A few weeks ago, I had a sort of epiphany. I’ve always wanted a very fluid homeschooling atmosphere where school just sort of slides into life, but implementing this vision in all areas of homeschooling didn’t seem possible. However, after rereading Educating the Wholehearted Child, I decided I had to try. That’s what this new series of posts is going to be about…me working to bring our entire day into line with a lifestyle of learning.
Perhaps, before anything, I ought to define what I mean by a lifestyle of learning and what my vision for that looks like…
Lifestyle of Learning Definition
An educational model that incorporates learning into all aspects of life and life into all aspects of learning. It’s living books, life lessons, doing and being, active and living. It meshes well with the Charlotte Mason approach or Delight Directed approach to homeschooling, but can certainly stand on its own as a “method,” although to call it such would be removing the very nature and essence of this model. It’s truly LIFE LEARNING, where the parent strives to instill a love of learning in their child and an understanding that an education need not be measured in textbooks and tests.
So, what is my vision for this in our homeschool?
God’s Word first and foremost in EVERYTHING. The day starts there, the day ends there, the day is permeated by the Lord’s precepts, principles and love.
Because “fear of the Lord is the beginning of knowledge,” and without Him, all else is simply information that “puffs up.” In the end, it will not matter how smart my children appeared to the world if their relationship with Christ is nonexistent.
First of all, my relationship with Christ must be evident and I must speak of Him and His precepts in everything we do. Our day should be kicked off with Scripture and Bible study, not another academic subject. All other subjects should relate back to His glory. This doesn’t mean I have to only use “religious” materials in our homeschool, but it does mean that EVERYTHING must be viewed through a Christian worldview lens.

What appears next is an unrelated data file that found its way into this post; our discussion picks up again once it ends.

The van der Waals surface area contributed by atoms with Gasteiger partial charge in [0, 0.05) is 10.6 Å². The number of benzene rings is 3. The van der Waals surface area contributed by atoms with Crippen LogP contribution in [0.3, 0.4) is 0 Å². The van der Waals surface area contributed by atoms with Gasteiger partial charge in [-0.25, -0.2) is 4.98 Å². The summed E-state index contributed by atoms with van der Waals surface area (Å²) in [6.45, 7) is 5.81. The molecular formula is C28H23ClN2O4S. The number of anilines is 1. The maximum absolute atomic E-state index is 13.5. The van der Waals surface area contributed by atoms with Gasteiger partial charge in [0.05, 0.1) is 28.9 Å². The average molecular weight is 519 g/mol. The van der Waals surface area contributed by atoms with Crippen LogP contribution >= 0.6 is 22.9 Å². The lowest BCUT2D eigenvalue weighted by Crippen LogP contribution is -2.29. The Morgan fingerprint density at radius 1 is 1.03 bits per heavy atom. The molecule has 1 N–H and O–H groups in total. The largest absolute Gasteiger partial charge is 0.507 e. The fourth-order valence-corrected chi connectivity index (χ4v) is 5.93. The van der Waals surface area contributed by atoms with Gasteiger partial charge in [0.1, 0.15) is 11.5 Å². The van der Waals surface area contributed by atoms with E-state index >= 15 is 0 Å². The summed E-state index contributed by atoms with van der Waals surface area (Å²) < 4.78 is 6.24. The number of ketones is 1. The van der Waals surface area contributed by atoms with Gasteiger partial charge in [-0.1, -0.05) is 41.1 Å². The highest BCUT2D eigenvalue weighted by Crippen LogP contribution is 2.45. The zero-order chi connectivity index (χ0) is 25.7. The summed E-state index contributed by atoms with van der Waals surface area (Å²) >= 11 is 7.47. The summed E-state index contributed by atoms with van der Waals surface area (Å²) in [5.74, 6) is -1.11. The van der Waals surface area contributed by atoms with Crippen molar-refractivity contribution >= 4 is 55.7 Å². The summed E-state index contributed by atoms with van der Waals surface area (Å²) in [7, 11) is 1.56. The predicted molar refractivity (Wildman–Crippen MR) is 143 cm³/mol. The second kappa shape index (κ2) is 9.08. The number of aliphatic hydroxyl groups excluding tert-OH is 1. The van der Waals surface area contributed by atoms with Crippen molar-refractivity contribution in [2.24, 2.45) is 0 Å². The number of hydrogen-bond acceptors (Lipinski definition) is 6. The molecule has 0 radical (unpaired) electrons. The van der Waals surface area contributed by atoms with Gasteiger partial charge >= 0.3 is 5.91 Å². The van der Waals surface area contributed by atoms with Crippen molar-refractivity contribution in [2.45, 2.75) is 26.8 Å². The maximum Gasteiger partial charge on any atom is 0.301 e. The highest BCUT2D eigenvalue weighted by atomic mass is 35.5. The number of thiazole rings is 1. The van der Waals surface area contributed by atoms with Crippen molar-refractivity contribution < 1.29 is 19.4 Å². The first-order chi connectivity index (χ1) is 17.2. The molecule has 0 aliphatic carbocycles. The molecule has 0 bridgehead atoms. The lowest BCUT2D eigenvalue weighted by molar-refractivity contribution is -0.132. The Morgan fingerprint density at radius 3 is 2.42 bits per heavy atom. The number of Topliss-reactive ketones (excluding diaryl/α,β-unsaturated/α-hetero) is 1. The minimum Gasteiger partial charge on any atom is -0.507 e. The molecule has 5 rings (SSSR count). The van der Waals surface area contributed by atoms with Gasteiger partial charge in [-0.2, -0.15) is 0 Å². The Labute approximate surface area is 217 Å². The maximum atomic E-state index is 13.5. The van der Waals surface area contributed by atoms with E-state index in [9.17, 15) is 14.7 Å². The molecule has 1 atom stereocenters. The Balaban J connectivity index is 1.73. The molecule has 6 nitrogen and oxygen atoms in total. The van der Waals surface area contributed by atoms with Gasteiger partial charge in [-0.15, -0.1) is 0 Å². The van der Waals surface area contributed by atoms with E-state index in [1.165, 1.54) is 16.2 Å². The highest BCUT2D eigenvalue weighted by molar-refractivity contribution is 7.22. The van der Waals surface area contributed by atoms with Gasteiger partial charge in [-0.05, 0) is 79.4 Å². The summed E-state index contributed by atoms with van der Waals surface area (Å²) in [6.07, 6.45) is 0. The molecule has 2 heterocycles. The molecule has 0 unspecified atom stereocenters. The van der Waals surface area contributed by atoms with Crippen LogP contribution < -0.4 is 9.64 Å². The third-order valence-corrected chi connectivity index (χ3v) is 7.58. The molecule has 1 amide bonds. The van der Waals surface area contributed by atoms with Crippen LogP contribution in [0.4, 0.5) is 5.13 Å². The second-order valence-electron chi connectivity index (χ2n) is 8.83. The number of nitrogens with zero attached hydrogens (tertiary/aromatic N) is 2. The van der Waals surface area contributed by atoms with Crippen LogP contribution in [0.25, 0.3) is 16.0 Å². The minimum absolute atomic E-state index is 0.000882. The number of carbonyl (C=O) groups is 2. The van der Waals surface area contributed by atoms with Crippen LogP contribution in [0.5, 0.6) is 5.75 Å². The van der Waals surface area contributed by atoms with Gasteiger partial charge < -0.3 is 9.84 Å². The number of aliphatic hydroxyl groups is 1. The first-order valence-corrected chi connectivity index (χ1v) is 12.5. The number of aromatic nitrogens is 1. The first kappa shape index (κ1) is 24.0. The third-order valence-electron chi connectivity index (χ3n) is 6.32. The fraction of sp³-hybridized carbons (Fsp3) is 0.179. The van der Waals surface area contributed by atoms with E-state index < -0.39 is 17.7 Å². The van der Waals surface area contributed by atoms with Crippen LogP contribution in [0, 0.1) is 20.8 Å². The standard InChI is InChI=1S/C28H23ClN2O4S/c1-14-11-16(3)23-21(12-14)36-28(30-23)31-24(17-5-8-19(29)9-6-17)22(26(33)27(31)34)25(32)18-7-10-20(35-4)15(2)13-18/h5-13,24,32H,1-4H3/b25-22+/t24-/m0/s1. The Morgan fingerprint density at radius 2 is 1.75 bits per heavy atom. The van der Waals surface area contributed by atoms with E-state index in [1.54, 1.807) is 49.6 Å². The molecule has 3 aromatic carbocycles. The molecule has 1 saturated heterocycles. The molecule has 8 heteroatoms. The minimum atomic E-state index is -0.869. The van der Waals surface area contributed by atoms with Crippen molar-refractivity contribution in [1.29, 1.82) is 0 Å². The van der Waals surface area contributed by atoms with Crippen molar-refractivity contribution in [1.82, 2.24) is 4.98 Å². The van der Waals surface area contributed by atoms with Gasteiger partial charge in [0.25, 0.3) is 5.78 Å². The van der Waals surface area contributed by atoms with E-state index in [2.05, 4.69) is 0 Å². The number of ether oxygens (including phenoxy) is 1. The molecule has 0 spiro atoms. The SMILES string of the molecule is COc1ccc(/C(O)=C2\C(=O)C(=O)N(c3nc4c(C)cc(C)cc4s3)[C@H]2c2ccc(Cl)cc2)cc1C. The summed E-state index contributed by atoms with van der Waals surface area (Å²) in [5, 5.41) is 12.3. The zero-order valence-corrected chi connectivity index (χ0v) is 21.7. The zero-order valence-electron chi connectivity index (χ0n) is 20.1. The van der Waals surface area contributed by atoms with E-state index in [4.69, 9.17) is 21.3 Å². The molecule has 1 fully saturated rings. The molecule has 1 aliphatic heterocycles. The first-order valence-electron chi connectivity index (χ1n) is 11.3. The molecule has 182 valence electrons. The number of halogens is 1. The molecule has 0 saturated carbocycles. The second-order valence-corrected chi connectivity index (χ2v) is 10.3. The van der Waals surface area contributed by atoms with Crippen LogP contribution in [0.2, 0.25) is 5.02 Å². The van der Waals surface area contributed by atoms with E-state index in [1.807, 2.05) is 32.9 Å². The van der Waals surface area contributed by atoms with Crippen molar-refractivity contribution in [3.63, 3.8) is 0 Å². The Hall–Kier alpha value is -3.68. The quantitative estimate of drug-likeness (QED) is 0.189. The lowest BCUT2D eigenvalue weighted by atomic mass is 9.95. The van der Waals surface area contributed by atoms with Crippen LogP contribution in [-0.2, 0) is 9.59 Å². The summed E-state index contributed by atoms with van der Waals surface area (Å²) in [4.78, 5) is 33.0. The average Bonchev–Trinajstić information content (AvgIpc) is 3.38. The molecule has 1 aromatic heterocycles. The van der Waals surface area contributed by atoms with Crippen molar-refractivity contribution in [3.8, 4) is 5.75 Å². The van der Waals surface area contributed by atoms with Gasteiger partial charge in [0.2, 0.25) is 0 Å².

Very little Textbook learning.
While textbooks can be useful to teach from in many cases, they tend to create a stilted atmosphere within the home and fail to encourage a child to dig deeper and look for ways to implement what they are learning into their own lives. Children do not “own” the information when it is dissected for them and served up in a dull manner.
The two hardest subjects for me to blend into our day are math and grammar. These two just seem to be textbook subjects; however, I am working really hard toward finding new ways to present math and grammar lessons in a less textbookish way – even if that simply means I supplement rather than totally do away with the workbooks.
Dialogue, Dialogue, Dialogue.
I’ve said it a million times before, but I always seem to need the reminder myself! We should be spending a goodly amount of our day conversing with our children because it is imperative they learn to apply knowledge to the world around them. You are a wealth of information for them simply because you are older and have lived more years. You are also their filter for quite some time. Things they encounter need your guiding hand and wisdom.
It takes conscious, purposeful parenting. It may even take setting aside time just for discussing things. No matter what it ends up looking like, the bottom line is being engaged.
I’m sure there is more to this Lifestyle of Learning equation, but these are the big ones for me. Of course, I’m also still fleshing this one out, so bear with me. In the meantime, I would love to have some of you chime in with either your definition of a lifestyle of learning or some things you’ve done to steer school in that direction. I’m on the lookout for good ideas!